Dec 19, 2016
From KPMG TaxWatch
The Indiana Department of Revenue recently addressed whether a taxpayer was entitled to use a costs of performance methodology to source its service receipts. The taxpayer at issue, a provider of direct mail services, had an Indiana location, as well as two locations outside of the state. The taxpayer generated revenue from preparing and distributing advertising materials to Indiana customers, delivering pre-printed advertising materials to Indiana customers, and selling advertising space on labels used to deliver advertising materials. On its original returns, the taxpayer sourced its receipts to the states in which it delivered mail on behalf of its customers. The taxpayer subsequently filed amended Indiana returns using a costs of performance methodology. These returns were later audited. The auditor made numerous adjustments to the taxpayer’s sourcing, which resulted in additional tax due. The taxpayer protested this treatment, arguing that the “overwhelming” costs associated with preparing advertising materials for delivery into Indiana occurred in another state. The activities in Indiana, the taxpayer asserted, were limited to assembling and addressing packages for delivery to the post office.
Upon review, the Department agreed that the taxpayer had provided information—a detailed study—sufficient to conclude that the majority of its direct costs were incurred in a state other than Indiana and that costs associated with the taxpayer’s Indiana location—including assembling and addressing the mailings—were much lower than that its costs of creating, managing, and maintaining the marketing data which was the foundation of the taxpayer's mail services. The Department concluded that apportioning the taxpayer’s income based on the cost of rendering its mailing services more fairly reflected that income. Please contact Marc Caito at 317-951-2434 with questions on Letter of Findings 02-20150523 (Nov. 30, 2016).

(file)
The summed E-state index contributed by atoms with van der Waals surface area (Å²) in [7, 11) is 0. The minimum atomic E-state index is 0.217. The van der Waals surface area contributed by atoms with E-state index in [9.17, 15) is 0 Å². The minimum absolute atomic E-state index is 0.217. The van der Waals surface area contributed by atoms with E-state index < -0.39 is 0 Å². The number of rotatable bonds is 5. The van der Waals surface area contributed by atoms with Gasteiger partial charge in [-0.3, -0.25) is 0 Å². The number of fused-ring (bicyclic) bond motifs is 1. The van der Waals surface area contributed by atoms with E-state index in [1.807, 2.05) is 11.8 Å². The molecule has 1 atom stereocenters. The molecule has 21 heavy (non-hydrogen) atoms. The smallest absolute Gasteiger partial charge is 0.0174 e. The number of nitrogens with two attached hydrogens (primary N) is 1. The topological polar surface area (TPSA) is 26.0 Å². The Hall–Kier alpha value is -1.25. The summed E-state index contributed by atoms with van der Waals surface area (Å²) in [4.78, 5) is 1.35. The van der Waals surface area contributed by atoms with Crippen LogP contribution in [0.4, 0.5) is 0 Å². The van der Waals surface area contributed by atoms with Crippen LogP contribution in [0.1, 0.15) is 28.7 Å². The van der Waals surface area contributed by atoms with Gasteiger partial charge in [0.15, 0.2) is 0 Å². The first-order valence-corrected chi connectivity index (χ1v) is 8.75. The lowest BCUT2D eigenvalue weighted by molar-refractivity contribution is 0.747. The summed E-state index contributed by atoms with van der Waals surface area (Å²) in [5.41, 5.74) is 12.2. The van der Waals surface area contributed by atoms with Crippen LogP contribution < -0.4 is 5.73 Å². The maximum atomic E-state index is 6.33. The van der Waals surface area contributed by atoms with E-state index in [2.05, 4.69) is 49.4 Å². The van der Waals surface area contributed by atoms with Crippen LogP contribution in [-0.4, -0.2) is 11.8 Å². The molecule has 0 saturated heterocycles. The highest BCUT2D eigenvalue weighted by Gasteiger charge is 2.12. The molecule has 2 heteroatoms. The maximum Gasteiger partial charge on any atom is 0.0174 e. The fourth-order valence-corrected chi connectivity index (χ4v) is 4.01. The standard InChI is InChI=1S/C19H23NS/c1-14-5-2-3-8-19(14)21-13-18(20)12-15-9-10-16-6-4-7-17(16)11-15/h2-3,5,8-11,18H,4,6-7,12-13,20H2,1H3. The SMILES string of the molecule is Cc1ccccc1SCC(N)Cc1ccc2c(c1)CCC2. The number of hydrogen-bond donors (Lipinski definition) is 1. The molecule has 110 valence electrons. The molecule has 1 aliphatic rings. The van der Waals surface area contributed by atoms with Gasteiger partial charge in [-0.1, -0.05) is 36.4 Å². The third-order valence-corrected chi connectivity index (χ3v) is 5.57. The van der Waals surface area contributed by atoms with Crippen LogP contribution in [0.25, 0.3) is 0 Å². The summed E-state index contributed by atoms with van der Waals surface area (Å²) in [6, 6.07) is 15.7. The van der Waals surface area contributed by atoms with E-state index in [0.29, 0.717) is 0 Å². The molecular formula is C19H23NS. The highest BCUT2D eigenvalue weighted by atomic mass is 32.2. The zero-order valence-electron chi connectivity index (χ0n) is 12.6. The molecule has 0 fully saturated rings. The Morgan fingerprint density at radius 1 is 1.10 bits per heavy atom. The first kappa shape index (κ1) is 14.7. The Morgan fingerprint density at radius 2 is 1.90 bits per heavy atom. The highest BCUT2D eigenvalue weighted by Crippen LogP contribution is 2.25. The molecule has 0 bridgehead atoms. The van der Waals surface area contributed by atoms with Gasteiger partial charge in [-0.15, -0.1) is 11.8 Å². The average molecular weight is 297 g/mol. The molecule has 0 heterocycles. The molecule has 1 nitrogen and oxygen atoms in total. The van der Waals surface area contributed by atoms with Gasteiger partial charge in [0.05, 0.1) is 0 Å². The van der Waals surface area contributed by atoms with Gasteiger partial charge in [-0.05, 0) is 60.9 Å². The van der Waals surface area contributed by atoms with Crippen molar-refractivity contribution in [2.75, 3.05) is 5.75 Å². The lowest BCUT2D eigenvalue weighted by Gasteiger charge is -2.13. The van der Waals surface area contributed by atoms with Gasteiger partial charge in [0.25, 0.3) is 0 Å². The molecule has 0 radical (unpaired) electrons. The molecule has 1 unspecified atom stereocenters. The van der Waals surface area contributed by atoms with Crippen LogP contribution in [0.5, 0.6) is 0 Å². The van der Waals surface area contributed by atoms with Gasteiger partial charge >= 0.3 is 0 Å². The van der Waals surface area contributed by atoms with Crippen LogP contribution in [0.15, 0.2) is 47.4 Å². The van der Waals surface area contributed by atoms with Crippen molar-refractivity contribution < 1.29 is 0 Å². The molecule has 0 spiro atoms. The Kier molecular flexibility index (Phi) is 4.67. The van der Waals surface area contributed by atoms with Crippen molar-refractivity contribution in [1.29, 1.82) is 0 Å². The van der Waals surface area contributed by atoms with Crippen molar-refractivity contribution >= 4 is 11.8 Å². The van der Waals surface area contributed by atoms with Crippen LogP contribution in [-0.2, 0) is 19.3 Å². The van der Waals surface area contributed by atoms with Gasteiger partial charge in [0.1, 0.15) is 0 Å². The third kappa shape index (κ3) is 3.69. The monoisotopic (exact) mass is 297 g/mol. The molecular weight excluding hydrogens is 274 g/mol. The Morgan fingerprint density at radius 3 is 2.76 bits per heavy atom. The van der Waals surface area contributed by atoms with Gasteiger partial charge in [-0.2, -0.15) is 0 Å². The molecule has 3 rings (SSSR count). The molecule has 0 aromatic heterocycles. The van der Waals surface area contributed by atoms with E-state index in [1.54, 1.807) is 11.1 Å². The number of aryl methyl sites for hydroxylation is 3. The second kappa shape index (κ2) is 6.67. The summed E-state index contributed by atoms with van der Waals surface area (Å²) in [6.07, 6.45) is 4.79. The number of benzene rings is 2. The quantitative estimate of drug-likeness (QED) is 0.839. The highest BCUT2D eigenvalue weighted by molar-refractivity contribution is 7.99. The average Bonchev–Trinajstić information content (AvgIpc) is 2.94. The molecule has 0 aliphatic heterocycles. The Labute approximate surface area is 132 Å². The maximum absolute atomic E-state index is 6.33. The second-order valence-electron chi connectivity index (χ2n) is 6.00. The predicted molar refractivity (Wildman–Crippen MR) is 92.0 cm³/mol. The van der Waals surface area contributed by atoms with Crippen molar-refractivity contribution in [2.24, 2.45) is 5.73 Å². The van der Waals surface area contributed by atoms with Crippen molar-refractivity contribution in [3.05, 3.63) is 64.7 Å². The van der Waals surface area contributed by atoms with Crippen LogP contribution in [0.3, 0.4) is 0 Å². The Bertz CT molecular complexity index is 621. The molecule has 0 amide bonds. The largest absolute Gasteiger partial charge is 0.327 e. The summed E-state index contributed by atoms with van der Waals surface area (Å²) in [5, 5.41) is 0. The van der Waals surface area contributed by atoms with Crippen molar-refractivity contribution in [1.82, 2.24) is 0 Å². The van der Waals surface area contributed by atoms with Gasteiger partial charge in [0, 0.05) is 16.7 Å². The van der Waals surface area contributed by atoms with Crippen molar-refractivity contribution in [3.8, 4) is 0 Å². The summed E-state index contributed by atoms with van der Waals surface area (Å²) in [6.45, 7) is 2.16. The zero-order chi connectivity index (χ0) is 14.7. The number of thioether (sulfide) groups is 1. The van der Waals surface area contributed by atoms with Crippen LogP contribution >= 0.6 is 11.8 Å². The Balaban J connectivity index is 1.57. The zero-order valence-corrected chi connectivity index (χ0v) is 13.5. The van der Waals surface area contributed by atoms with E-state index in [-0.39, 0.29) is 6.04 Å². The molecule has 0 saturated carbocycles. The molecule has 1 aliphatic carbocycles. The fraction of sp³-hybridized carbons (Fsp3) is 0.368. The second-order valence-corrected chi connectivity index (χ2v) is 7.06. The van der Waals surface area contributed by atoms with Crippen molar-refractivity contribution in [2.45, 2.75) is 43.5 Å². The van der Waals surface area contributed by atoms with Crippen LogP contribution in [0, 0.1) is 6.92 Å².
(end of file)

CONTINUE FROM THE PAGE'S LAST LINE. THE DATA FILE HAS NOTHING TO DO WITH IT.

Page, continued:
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The following information is not intended to be "written advice concerning one or more federal tax matters" subject to the requirements of section 10.37(a)(2) of Treasury Department Circular 230.
The information contained herein is of a general nature and based on authorities that are subject to change. Applicability of the information to specific situations should be determined through consultation with your tax adviser.